Doctors & patients are saying about 'A-Fib.com'...


"A-Fib.com is a great web site for patients, that is unequaled by anything else out there."

Dr. Douglas L. Packer, MD, FHRS, Mayo Clinic, Rochester, MN

"Jill and I put you and your work in our prayers every night. What you do to help people through this [A-Fib] process is really incredible."

Jill and Steve Douglas, East Troy, WI 

“I really appreciate all the information on your website as it allows me to be a better informed patient and to know what questions to ask my EP. 

Faye Spencer, Boise, ID, April 2017

“I think your site has helped a lot of patients.”

Dr. Hugh G. Calkins, MD  Johns Hopkins,
Baltimore, MD


Doctors & patients are saying about 'Beat Your A-Fib'...


"If I had [your book] 10 years ago, it would have saved me 8 years of hell.”

Roy Salmon, Patient, A-Fib Free,
Adelaide, Australia

"This book is incredibly complete and easy-to-understand for anybody. I certainly recommend it for patients who want to know more about atrial fibrillation than what they will learn from doctors...."

Pierre Jaïs, M.D. Professor of Cardiology, Haut-Lévêque Hospital, Bordeaux, France

"Dear Steve, I saw a patient this morning with your book [in hand] and highlights throughout. She loves it and finds it very useful to help her in dealing with atrial fibrillation."

Dr. Wilber Su,
Cavanaugh Heart Center, 
Phoenix, AZ

"...masterful. You managed to combine an encyclopedic compilation of information with the simplicity of presentation that enhances the delivery of the information to the reader. This is not an easy thing to do, but you have been very, very successful at it."

Ira David Levin, heart patient, 
Rome, Italy

"Within the pages of Beat Your A-Fib, Dr. Steve Ryan, PhD, provides a comprehensive guide for persons seeking to find a cure for their Atrial Fibrillation."

Walter Kerwin, MD, Cedars-Sinai Medical Center, Los Angeles, CA


Symptoms

Eye Disease: The Atrial Fibrillation Link to Glaucoma

This article was first published May 26, 2017 Last updated: August 26, 2020

Atrial Fibrillation patients are at high risk for developing Glaucoma. You may have Glaucoma right now and not know it because Glaucoma is often asymptomatic. Patients often have no eye complaints and have a normal range of intraocular pressure (IOP).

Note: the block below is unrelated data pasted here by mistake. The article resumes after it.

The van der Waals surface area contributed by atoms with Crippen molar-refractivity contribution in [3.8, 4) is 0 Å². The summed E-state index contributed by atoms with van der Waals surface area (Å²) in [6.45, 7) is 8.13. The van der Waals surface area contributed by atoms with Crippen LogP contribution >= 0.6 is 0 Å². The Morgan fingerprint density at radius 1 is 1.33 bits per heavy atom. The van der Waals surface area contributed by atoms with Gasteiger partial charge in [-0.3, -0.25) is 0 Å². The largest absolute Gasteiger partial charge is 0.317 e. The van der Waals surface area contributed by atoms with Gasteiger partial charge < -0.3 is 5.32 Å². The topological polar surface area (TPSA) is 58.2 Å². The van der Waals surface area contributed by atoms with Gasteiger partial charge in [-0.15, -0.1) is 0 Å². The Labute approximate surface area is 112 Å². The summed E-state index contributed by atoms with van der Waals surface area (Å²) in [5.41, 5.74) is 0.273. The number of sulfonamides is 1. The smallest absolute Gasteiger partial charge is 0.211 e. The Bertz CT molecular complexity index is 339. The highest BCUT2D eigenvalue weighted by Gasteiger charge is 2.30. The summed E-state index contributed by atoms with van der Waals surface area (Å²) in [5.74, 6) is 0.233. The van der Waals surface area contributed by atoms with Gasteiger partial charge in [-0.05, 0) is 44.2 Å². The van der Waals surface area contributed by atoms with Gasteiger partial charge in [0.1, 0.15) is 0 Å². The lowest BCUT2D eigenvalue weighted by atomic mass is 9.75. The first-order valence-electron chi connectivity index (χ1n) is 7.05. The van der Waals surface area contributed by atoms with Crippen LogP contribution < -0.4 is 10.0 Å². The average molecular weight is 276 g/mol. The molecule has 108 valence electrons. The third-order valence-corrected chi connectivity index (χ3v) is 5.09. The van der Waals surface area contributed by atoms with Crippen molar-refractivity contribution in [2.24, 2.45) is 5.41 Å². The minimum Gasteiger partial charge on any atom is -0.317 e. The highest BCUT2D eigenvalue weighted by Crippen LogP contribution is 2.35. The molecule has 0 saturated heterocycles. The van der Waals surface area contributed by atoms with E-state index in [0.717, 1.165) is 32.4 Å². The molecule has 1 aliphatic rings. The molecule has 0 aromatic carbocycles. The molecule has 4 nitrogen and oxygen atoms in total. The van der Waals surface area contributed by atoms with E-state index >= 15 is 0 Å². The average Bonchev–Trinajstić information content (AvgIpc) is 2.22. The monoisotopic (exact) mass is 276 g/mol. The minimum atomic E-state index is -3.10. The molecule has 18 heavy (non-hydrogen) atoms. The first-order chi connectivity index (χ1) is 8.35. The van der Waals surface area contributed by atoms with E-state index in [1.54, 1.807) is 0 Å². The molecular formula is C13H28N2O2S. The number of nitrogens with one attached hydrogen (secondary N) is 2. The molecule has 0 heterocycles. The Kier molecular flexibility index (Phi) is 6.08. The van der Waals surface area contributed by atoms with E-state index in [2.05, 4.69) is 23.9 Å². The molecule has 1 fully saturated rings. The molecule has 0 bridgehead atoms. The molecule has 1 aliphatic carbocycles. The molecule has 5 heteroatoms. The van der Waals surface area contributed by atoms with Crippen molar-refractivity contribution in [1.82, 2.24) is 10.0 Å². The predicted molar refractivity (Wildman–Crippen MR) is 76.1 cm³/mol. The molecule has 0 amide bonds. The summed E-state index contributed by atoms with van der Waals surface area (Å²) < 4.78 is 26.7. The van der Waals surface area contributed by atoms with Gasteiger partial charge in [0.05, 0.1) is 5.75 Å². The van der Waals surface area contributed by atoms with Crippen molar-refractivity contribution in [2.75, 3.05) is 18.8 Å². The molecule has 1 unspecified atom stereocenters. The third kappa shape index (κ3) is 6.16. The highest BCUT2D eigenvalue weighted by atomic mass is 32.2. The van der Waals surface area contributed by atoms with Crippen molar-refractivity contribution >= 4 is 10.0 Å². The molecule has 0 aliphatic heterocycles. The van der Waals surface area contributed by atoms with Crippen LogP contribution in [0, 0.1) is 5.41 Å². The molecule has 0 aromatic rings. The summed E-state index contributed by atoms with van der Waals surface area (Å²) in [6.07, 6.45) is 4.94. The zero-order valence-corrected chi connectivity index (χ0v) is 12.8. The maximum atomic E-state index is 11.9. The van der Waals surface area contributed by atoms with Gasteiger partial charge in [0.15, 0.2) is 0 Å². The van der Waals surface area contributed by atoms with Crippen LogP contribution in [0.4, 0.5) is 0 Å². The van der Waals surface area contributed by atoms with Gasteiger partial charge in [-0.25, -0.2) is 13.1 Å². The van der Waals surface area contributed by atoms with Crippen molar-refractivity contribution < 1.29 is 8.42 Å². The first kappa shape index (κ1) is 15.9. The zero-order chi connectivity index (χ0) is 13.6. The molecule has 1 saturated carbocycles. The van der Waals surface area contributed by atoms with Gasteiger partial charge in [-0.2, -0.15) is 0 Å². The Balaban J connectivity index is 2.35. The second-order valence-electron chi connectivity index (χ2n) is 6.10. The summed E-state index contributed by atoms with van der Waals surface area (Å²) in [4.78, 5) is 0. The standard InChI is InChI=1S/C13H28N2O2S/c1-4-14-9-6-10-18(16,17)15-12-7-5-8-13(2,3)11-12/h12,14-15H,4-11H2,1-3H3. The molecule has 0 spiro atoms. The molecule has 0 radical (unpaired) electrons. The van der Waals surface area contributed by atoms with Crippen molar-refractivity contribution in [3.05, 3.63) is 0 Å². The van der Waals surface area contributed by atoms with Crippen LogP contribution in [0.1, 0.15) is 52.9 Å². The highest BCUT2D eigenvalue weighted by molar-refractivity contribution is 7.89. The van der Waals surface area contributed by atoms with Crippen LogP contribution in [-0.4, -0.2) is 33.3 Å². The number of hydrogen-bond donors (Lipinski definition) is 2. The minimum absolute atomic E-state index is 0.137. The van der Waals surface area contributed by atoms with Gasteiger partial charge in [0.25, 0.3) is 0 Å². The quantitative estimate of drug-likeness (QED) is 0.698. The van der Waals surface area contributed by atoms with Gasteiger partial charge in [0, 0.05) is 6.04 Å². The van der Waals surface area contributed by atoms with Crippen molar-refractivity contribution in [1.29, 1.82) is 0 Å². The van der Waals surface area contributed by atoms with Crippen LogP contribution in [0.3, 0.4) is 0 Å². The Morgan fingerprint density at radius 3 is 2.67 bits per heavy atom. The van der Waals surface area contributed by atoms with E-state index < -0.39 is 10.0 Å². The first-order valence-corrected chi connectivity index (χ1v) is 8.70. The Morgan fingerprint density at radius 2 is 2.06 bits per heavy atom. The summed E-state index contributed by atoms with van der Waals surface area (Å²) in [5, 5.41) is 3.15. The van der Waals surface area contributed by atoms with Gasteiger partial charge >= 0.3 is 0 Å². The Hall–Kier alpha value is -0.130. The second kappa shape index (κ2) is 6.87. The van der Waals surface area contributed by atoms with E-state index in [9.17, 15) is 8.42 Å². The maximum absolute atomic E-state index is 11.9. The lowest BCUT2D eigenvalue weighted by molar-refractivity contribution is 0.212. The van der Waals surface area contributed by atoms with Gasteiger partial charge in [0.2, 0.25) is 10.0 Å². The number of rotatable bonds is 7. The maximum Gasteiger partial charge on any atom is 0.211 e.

Glaucoma is a group of diseases that damage the eye’s optic nerve and can result in vision loss and blindness.

Like Atrial Fibrillation, Glaucoma is a progressive disease. It usually happens when fluid builds up in the front part of your eye. That extra fluid increases the pressure in your eye, damaging the optic nerve. Glaucoma is a leading cause of blindness for people over 60 years old.

Glaucoma: damage to the optic nerve

However, with early detection and treatment, you can often protect your eyes against serious vision loss. (See VIDEO below.)

Atrial Fibrillation Linked with Glaucoma

Research shows a connection between cardiac arrhythmias and Glaucoma. Glaucoma may be related to “ischemia” (when your heart muscle doesn’t get enough oxygen) and has been linked with Atrial Fibrillation

A 2017 research study at Medical University of Warsaw (Zaleska-Zmijewska) looked at the rate of Glaucoma in patients with Atrial Fibrillation.

Though it was a relatively small sample size of 117 patients (79 with A-Fib and a control group of 38 with sinus rhythm), participants were matched for age and sex. Ophthalmic examinations were conducted between October 2014 and December 2015.

Normal-tension glaucoma (NTG) is a form of glaucoma in which damage occurs to the optic nerve without eye pressure exceeding the normal range.

Study findings: Normal-tension glaucoma was diagnosed almost 3 times more often in patients with A-Fib than in the control group. Just like an A-Fib diagnosis, normal-tension glaucoma is highly dependent on age. The older the patient, the greater the risk of glaucoma.

A-Fib increases risk of Glaucoma: Independent of other known cardiovascular risk factors, this research study and others have found that A-Fib increases the risk of developing normal-tension glaucoma.

Among A-Fib patients, glaucoma is found especially among those who are female, 60+ years old, take the medication Warfarin and have high blood pressure.

What Patients Need to Know

What Glaucoma looks like during eye exam. A-Fib.com

What Glaucoma looks like during eye exam.

While there are no known ways of preventing glaucoma, blindness or significant vision loss from glaucoma can be prevented if the disease is recognized in the early stages.